NORYANGJIN FISH MARKET

The fish market has long been on my list of things to do in Seoul. I’m a sucker for markets, and this is one of the most famous in Seoul. It is used by thousands of Koreans supplying their restaurants and homes with fresh food. There’s just one problem; I don’t like fish.

I don’t like eating fish and seafood in general, which is the main point of going to the market. I’ve tried many kinds of water creatures, but I just don’t like them. I like cheese. Jared thinks it’s mostly a texture issue. He gets frustrated when he wants seafood and I wrinkle my nose. However, I still claim that the raw fish dinner in Jeju counts for a lifetime.

We went to the market with friends who agreed to buy seafood with Jared and create a dinner. They agreed to cook me a steak. It was perfect; I was able to visit a famous site in Seoul and didn’t have to eat fish.

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The market is huge, but it has very orderly rows of vendors so it’s easy to find your way around. As expected, it smells like a fish market. There’s a briny scent of the ocean and the stench of fresh fish. There were all kinds of fish. Dead fish. Live fish. Dried fish. Fish on ice. Fish in buckets. Fish in tanks. There were varying sizes of prawns, octopi, eel, and shellfish. Apparently, you can buy your fish at the market and take it to one of the many restaurants there which will cook it for you immediately. Of course, it was more expensive if you bought a live creature than one that was one ice. If you visit, I highly suggest that you wear closed toe shoes. The ground is soaked with water, and most of the vendors wore rubber boots.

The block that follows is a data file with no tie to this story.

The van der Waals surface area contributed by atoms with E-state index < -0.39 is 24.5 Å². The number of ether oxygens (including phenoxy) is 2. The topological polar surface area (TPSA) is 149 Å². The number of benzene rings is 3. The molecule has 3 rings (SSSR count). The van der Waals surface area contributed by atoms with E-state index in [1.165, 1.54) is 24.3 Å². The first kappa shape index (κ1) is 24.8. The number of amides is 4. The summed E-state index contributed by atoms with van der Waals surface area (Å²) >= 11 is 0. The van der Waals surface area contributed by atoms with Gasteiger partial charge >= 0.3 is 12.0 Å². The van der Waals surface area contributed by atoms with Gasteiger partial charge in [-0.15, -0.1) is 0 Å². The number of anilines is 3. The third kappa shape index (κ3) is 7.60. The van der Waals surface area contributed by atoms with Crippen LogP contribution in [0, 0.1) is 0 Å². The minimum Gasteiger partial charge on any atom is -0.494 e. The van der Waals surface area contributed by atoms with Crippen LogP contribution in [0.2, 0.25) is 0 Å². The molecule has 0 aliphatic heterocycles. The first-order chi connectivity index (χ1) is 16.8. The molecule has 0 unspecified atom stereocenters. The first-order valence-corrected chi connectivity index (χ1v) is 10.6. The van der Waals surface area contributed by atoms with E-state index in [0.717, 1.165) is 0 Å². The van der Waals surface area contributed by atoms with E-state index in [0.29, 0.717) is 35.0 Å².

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We ended up buying two lobster and a bag of shrimp. I tried a bite of butter soaked lobster. It was ok, but it made my teeth sticky. Plus, there was steak right in front of me.

PADDLE PARTY
JULY: 31 in 31

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